Here are excerpts from an article in the March 13, 2019 Chicago Tribune:

 At the climax of Gayle King’s interview with R. Kelly, he tries to take control of the situation by making it emotional.

First Kelly addresses the camera directly as if this were not King’s interview, and then he tries to force her into a showdown by jumping from his seat into an arm-flailing rage.

King too refuses to engage. She remains calm and watches him for a while before shutting him down with a single word: “Robert.”

Last week, that interview, and the image of Kelly looming above the still-seated and Sphinx-like King burned through the multiple layers of our collective conscious as if it too were powered by the Tesseract.

The rage building in Kelly as the interview continues is obvious; before he leaps to his feet, he punches his fist into his hand so hard you can hear it, and as it becomes clear that King did not come to play softball, he addresses the camera directly, attempting to hijack the interview and turn it into a personal service announcement.

“It sounds like you think you’re the victim,” King says at one point. “You’re playing the victim card.”

If this sounds familiar — a celebrity being accused of a crime, responds by denying, then attacking, then finally assuming the role of the victim — it should.

It’s so common, it even has a name, the acronym: DARVO

Quoting from an article about this pattern, “DARVO refers to a reaction perpetrators of wrongdoing, particularly sexual offenders, may display in response to being held accountable for their behavior.

DARVO stands for “Deny, Attack, and Reverse Victim and Offender.”

The perpetrator or offender may Deny the behavior, Attack the individual doing the confronting, and Reverse the roles of Victim and Offender such that the perpetrator assumes the victim role and turns the true victim — or the whistleblower — into an alleged offender.

This occurs, for instance, when an actually guilty perpetrator assumes the role of “falsely accused” and attacks the accuser’s credibility and blames the accuser of being the perpetrator of a false accusation.

Image result for kavanaugh cryingIt should sound familiar, because Brett Kavanaugh turned it into an art form with his over-the-top, melodramatic, weeping performance during his Supreme Court confirmation hearings.

He first denied accusations of sexual assault, then he attacked the women making the accusation, and finally he put on a “Reverese Victim and Offender” performance worthy of an Oscar.

It worked for him.

He may have learned the schtick from Judge Clarence Thomas, who pulled the same, successful stunt during his confirmation hearings.

(Now that we have at least two accused sexual predators on the court, watch them vote against abortion. Ah, but men voting against women is another issue.)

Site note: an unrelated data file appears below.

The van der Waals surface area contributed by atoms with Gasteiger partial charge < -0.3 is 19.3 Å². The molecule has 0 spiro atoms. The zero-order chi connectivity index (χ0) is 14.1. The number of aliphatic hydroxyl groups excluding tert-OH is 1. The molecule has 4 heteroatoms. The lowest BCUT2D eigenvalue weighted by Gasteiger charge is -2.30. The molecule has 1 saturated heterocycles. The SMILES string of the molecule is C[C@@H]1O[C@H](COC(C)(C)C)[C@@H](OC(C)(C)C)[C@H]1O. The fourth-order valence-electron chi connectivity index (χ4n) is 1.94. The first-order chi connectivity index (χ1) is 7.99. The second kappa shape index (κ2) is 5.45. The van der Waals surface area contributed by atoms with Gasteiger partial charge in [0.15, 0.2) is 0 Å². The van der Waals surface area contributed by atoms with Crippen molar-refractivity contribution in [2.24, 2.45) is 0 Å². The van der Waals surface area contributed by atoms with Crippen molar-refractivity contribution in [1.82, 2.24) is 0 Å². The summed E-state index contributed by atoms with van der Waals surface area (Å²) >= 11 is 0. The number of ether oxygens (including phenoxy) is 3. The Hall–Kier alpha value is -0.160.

It also should sound familiar, because DARVO is the modus operandi of President Donald J. Trump.

When Trump is accused of anything his pattern is first to deny (“It’s a witch hunt”) and lie, ( Both the Judge and the lawyer in the Paul Manafort case stated loudly and for the world to hear that there was NO COLLUSION with Russia),

then to attack the accuser, (  Despite the most hostile and corrupt media in the history of American politics, the Trump Administration has accomplished more in its first two years than any other Administration.

and finally to adopt the “woe-is-me” position that he really is the victim ( PRESIDENTIAL HARASSMENT!)

As Trump said in a video, “I’ve had many false accusations. I’ve had it all — I’ve had so many. And when I say it didn’t happen, nobody believes me.” 

He even is wrong about that. His remaining followers believe him on everything he says, no matter how patently false.

When you hear Trump moan about the unfairness of life, and the burden he must carry, remember this:

Don Lemon: “The New York Times reports his father gave him the equivalent of $413 million.

He’s plastered his name on buildings around the world.

He married one beautiful woman after another and divorced and had six children among them, turned his fame into reality TV stardom, and now he lives in the White House.

“Only Donald Trump could call himself a victim with a straight face. But he does it again and again and again.”

The next time you see Trump speak, or you read something he said, remember DARVO — Deny (and lie), Attack, Reverse Victim and Offender.

You’ll be able to mark the exact points in his speach when he adopts his familiar pattern.

Rodger Malcolm Mitchell
Monetary Sovereignty
Twitter: @rodgermitchell
Search #monetarysovereigntyFacebook: Rodger Malcolm Mitchell

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The most important problems in economics involve the excessive income/wealth/power Gaps between the richer and the poorer.

Wide Gaps negatively affect poverty, health and longevity, education, housing, law and crime, war, leadership, ownership, bigotry, supply and demand, taxation, GDP, international relations, scientific advancement, the environment, human motivation and well-being, and virtually every other issue in economics.

Implementation of The Ten Steps To Prosperity can narrow the Gaps:

Ten Steps To Prosperity:

1. Eliminate FICA

2. Federally funded medicare — parts a, b & d, plus long-term care — for everyone

3. Provide a monthly economic bonus to every man, woman and child in America (similar to social security for all)

4. Free education (including post-grad) for everyone

5. Salary for attending school

6. Eliminate federal taxes on business

7. Increase the standard income tax deduction, annually. 

8. Tax the very rich (the “.1%) more, with higher progressive tax rates on all forms of income.

9. Federal ownership of all banks

10. Increase federal spending on the myriad initiatives that benefit America’s 99.9% 

The Ten Steps will grow the economy, and narrow the income/wealth/power Gap between the rich and you.

MONETARY SOVEREIGNTY